Relaxing whilst doing Competition Law is not an Oxymoron

Students’ Bests (2)

with 2 comments

I had forgotten this one. In response to the question what is a “restriction by object“, I got the following answer:

There is a restriction by object when, “following an individual and specific examination of the content and objective of that contractual clause and the legal and economic context of which it forms a part, it is apparent that, having regard to the properties of the products at issue, that clause is not objectively justified.

Where things are a little tricky here is that this definition is not the product of this student’s imagination. Rather, this definition is a straightforward restatement of §47 of the ECJ’s ruling in Pierre Fabre Dermo-Cosmétique SAS.

I know Alfonso and Antoine Winckler have expressed mixed – or even hard – feelings about the judgment. But personally, I had not realised until now how confused this ruling was. In a single paragraph, the Court manages to conflate the notion of a “restriction by object” with that of a “restriction by effect” … together with the issue of “objective justification” which is normally understood to belong to Article 101(3) analysis. And in so doing, it rejuvenates the debate on whether the rule of reason system inhabits Article 101(1) TFEU.

In this post, I would like to try a somewhat improbable analogy. In the history of EU competition law, the ECJ’s trajectory is not dissimilar to that of Metallica, the famous heavy metal band.

In the 1980s and 1990s, both have released excellent pieces. Since the 2000s, however, their production has been no more than average, and at times even mediocre. The reason for this: both are stuck in time, incapable of embracing advances in modern musical and legal art.

A last point, worth mentioning. On my own personal grid, to be “good”  a ruling must satisfy at least three conditions: maximise legal certainty; make sense from an economic perspective; use simple, clear language.  There are examples of very good rulings in the ECJ’s case-law. Think of Woodpulp which fullfills all of those conditions. Why can’t we, in 2012, benefit from a similar degree of quality when it comes to judicial production?

Written by Nicolas Petit

27 February 2012 at 8:58 pm

Posted in Case-Law

2 Responses

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  1. I certainly don’t agree with some judicial developments, but I wouldn’t be very hard on the Courts.

    Although there have recently been some very questionable Judgments (think of T-Mobile or parts of TeliaSonera, for instance), I tend to think that the Courts -and in particular the General Court- do not have such low-quality production with regard to competition cases:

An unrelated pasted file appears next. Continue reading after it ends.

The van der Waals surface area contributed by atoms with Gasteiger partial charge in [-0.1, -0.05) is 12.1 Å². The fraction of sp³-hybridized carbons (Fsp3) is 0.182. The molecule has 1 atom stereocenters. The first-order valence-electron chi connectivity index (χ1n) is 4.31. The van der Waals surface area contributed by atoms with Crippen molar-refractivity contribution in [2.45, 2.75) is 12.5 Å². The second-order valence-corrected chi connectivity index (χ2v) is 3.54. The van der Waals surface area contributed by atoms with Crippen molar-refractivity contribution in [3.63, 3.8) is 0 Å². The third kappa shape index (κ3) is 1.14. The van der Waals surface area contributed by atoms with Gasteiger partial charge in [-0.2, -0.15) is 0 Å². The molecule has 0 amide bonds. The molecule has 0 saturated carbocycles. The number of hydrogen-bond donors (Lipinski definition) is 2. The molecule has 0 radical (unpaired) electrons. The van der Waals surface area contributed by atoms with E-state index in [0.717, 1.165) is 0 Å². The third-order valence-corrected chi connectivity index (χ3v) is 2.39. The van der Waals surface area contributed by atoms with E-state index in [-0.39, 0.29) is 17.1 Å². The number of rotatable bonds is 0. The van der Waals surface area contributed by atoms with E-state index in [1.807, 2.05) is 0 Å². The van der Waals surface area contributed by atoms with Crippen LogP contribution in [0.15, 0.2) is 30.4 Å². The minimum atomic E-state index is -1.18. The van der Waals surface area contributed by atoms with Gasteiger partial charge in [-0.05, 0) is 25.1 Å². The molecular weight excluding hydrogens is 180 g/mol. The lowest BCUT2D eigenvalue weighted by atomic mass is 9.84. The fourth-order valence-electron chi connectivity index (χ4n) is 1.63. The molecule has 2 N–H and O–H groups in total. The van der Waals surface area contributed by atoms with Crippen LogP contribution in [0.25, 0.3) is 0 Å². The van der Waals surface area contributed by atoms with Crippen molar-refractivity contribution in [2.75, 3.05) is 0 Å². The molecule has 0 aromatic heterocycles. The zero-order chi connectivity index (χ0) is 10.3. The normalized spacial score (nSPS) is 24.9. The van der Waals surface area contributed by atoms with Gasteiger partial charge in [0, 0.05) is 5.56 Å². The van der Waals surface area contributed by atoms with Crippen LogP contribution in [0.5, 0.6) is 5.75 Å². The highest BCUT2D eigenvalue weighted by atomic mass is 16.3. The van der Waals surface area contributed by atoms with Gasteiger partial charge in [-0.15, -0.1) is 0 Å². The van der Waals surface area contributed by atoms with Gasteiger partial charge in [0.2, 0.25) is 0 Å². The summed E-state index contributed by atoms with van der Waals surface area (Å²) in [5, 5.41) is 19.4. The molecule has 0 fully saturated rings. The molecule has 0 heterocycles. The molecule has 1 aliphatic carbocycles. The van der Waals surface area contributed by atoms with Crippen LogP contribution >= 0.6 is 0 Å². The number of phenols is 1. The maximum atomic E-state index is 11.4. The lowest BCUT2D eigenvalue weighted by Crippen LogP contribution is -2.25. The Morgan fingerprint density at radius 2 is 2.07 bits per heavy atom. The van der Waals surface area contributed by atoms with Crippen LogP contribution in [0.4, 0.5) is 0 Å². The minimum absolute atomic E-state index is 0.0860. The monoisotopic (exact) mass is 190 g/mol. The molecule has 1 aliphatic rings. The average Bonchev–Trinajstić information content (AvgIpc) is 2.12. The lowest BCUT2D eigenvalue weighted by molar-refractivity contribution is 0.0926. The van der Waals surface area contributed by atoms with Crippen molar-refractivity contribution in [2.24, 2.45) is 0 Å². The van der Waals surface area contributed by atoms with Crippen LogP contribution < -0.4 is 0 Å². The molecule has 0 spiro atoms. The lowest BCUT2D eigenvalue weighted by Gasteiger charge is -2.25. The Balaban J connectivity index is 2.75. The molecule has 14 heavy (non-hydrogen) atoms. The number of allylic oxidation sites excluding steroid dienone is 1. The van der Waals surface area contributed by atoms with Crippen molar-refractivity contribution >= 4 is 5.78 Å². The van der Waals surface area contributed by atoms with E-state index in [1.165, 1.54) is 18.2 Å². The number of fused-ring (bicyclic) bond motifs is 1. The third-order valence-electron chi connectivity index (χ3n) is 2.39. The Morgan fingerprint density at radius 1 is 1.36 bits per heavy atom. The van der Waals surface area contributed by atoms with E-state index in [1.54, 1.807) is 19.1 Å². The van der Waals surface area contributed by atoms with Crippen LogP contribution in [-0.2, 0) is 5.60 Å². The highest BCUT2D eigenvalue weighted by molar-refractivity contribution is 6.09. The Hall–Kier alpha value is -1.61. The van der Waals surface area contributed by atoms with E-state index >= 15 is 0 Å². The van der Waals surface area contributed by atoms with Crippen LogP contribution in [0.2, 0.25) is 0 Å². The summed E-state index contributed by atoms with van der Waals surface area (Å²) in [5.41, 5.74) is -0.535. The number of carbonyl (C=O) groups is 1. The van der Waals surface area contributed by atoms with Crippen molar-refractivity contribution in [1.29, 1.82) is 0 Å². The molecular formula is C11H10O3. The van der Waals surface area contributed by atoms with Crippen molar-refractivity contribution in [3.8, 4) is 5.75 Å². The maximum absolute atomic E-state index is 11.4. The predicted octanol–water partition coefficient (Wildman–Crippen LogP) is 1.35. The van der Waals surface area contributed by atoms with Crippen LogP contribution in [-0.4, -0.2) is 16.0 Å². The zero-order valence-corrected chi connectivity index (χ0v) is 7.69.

– I read well judged cartel cases all the time, and these make up for most of the competition cases before EU Courts.

    – The Court’s track record in the field of merger control has so far been widely praised (I will hope for the Court to keep on getting things right in one particular pending case…).

    – It is with regard to abuse of dominance that the Courts are most often criticized for. Whereas there is room for substantial improvement in the case-law, I really don’t think that it was ever any better (it was more simple for the good and for the bad). I may be part of a minority, but I tend to respect the way in which the Court is attempting to balance effects-based assessments with legal certainty. Again, things can always be done better, but I truly don’t believe that they are so bad.

    One might disagree with how the Court treats specific legal issues, but this is almost inevitable (even more so in the competition law world, where everyone -like us- is ready to voice out an opinion on almost everything).

    In any event, I do agree with the idea that there are some wider key matters that are certainly in need of clarification because the Courts have failed to address them satisfactorily (and object/effect is perhaps the main one).

    Alfonso Lamadrid

    28 February 2012 at 2:32 pm

    • Alfonso, I agree, at GC level, there have been some very good rulings. If I could pick two contemporary ones, I would chose GSK v Commission and Airtours v Commission. In Article 102 TFEU, however, things are not equally satisfactory.

      But where things seriously derail is at CJ level… To name a few culprits, think of Alrosa, Tele2 Polska, TeliaSonera and now Pierre Fabre…

      Nicolas Petit

      28 February 2012 at 2:45 pm

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